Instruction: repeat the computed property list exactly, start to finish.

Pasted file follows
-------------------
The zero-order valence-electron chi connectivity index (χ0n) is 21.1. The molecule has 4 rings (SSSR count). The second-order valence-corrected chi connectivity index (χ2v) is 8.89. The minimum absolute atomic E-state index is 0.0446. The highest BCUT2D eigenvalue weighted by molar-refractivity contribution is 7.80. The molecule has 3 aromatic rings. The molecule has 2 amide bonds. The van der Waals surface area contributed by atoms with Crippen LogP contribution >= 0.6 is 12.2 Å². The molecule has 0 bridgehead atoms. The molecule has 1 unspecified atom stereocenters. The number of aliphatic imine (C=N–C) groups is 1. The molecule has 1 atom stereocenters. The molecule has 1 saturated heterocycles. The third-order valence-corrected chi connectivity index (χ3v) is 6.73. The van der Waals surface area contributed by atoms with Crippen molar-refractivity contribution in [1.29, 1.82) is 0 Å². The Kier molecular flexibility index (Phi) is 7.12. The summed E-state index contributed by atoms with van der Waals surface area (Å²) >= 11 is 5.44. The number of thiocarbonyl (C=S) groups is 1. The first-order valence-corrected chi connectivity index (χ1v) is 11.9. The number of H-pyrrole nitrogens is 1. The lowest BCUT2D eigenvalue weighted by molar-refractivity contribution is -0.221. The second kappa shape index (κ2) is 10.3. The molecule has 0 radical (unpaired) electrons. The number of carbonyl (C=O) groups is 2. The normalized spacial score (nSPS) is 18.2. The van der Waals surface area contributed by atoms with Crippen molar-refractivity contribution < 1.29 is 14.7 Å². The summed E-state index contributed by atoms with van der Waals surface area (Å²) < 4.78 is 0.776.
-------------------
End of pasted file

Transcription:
The zero-order valence-electron chi connectivity index (χ0n) is 21.1. The molecule has 4 rings (SSSR count). The second-order valence-corrected chi connectivity index (χ2v) is 8.89. The minimum absolute atomic E-state index is 0.0446. The highest BCUT2D eigenvalue weighted by molar-refractivity contribution is 7.80. The molecule has 3 aromatic rings. The molecule has 2 amide bonds. The van der Waals surface area contributed by atoms with Crippen LogP contribution >= 0.6 is 12.2 Å². The molecule has 0 bridgehead atoms. The molecule has 1 unspecified atom stereocenters. The number of aliphatic imine (C=N–C) groups is 1. The molecule has 1 atom stereocenters. The molecule has 1 saturated heterocycles. The third-order valence-corrected chi connectivity index (χ3v) is 6.73. The van der Waals surface area contributed by atoms with Crippen molar-refractivity contribution in [1.29, 1.82) is 0 Å². The Kier molecular flexibility index (Phi) is 7.12. The summed E-state index contributed by atoms with van der Waals surface area (Å²) >= 11 is 5.44. The number of thiocarbonyl (C=S) groups is 1. The first-order valence-corrected chi connectivity index (χ1v) is 11.9. The number of H-pyrrole nitrogens is 1. The lowest BCUT2D eigenvalue weighted by molar-refractivity contribution is -0.221. The second kappa shape index (κ2) is 10.3. The molecule has 0 radical (unpaired) electrons. The number of carbonyl (C=O) groups is 2. The normalized spacial score (nSPS) is 18.2. The van der Waals surface area contributed by atoms with Crippen molar-refractivity contribution < 1.29 is 14.7 Å². The summed E-state index contributed by atoms with van der Waals surface area (Å²) < 4.78 is 0.776.